This is odd because if memory serves, challenging the media overall was supposedly their priority number 2 in an earlier survey.
The media fight is not simply about too much partisanship. Yes, Republicans are more prominent in many media outlets and the Administration has made a move on the Corporation for Public Broadcasting. But there are as many conservative Democrats on the air as Republicans. When it came to the war, there were few meaningful differences.
How much meaningful political differentiation do you really see between Fox and CNN and the rest of TV news pack?
CORPORATE MEDIA IS THE PROBLEM
Media concentration and market-driven corporate media is the real problem because their bottom line comes before good journalism. The role Big media plays in trivializing important issues, covering-up for people in power and slanting news to support a war is far more serious because we know there is more bi-partisan consensus than competition. The Judith Miller saga just confirms how journalists have not just become embedded in the military but in our political structures as well.
Mediachannel.org has launched a "Tell the Truth About the War" campaign aimed at the news media. Thousands of our readers have signed on. (There are also efforts afoot by a broader coalition to mount a well-funded "Show Us the War" initiative that we hope to become part of.)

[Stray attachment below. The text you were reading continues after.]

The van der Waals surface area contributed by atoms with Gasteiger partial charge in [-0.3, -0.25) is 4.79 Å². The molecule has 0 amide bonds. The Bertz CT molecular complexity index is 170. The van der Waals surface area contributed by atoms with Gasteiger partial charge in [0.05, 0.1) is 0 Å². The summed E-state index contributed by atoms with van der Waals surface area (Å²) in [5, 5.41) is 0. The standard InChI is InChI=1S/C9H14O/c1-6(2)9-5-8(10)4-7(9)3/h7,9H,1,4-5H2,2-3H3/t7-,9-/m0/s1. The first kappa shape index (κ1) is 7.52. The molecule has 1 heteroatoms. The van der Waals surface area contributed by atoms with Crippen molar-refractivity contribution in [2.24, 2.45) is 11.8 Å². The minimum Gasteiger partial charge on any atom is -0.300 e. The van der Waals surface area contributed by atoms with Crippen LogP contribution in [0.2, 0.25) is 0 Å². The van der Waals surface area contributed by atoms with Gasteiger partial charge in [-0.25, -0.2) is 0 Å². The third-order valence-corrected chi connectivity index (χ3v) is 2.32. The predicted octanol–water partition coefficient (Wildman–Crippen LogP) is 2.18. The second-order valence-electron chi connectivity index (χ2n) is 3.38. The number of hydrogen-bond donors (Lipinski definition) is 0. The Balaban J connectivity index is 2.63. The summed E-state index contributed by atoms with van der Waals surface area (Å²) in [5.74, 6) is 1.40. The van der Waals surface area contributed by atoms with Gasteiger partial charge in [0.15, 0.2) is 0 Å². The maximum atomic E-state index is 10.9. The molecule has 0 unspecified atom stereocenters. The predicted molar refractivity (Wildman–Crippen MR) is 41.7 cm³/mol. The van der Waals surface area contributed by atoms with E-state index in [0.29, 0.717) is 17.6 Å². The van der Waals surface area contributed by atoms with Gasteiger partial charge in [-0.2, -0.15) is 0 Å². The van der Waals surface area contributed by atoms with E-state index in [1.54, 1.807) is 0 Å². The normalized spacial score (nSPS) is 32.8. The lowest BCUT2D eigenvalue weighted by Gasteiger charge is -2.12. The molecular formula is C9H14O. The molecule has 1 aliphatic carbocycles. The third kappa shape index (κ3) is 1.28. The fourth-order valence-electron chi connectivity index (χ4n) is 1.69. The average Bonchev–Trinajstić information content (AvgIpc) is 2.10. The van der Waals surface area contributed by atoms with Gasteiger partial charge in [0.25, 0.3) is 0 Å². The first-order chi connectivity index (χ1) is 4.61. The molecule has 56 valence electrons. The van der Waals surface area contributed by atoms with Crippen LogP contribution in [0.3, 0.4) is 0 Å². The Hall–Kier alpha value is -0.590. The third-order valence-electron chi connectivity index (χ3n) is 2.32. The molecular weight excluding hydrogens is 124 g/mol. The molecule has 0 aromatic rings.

We'll also note Rory O'Connor's"New Skirmish in War Over 9/11 Information" (Media is a Plural, MediaChannel.org):
Representative Curt Weldon, Republican from Pennsylvania, has just fired another salvo in his ongoing battle against the Defense Department over the Able Danger "information warfare" program. According to at least five DOD employees, the controversial data-mining project, which ended in 2000, identified Mohamed Atta and other 9/11 hijackers a year before the worst terror attacks ever on US soil.
Weldon believes that the 9/11 Commission's work investigating the attacks has proven "to be a disappointment and a failure, especially as it pertains to Able Danger." Possible explanations for this failure, says Weldon, include "gross incompetence either on the part of the Commissioners or the Commission staff, or both," or more alarmingly, "a deliberate cover-up that would make the Watergate scandal pale in comparison."
In an effort to get to the bottom of the mystery, and to get the 9/11 Commission to "take seriously its mission to gather all available facts and information relevant to whatever pre-9/11 activities might have impacted the tragedy," Weldon has been using every opportunity to draw official and public attention to the Able Danger findings. To date his efforts have included an angry speech on the floor of Congress and letters to Secretary of Defense Donald Rumsfeld and Senate Judiciary Committee heads Senator Arlen Specter, (also a Republican from Pennsylvania) and Sen. Patrick Leahy, Democrat from Vermont. He has also given frank interviews with everyone from Lou Dobbs to Rush Limbaugh to yours truly.
Dissatisfied with the response, Weldon today announced new revelations, which he says, "expose even more blunders prior to 9/11 and point to a wider coverup." The latest findings include Able Danger information provided to defense officials about terrorist activity in the Port of Aden prior to a deadly attack on the USS Cole in October 2000; the discovery of another Able Danger member who confirms a set of data not accounted for by the Pentagon; recent statements by the 9-11 Commission about Able Danger; and the latest efforts by the Defense Intelligence Agency (DIA) to smear Able Danger member Lt. Col. Anthony Shaffer, who broke the silence about the Pentagon's efforts to track al-Qa'ida worldwide prior to September 11.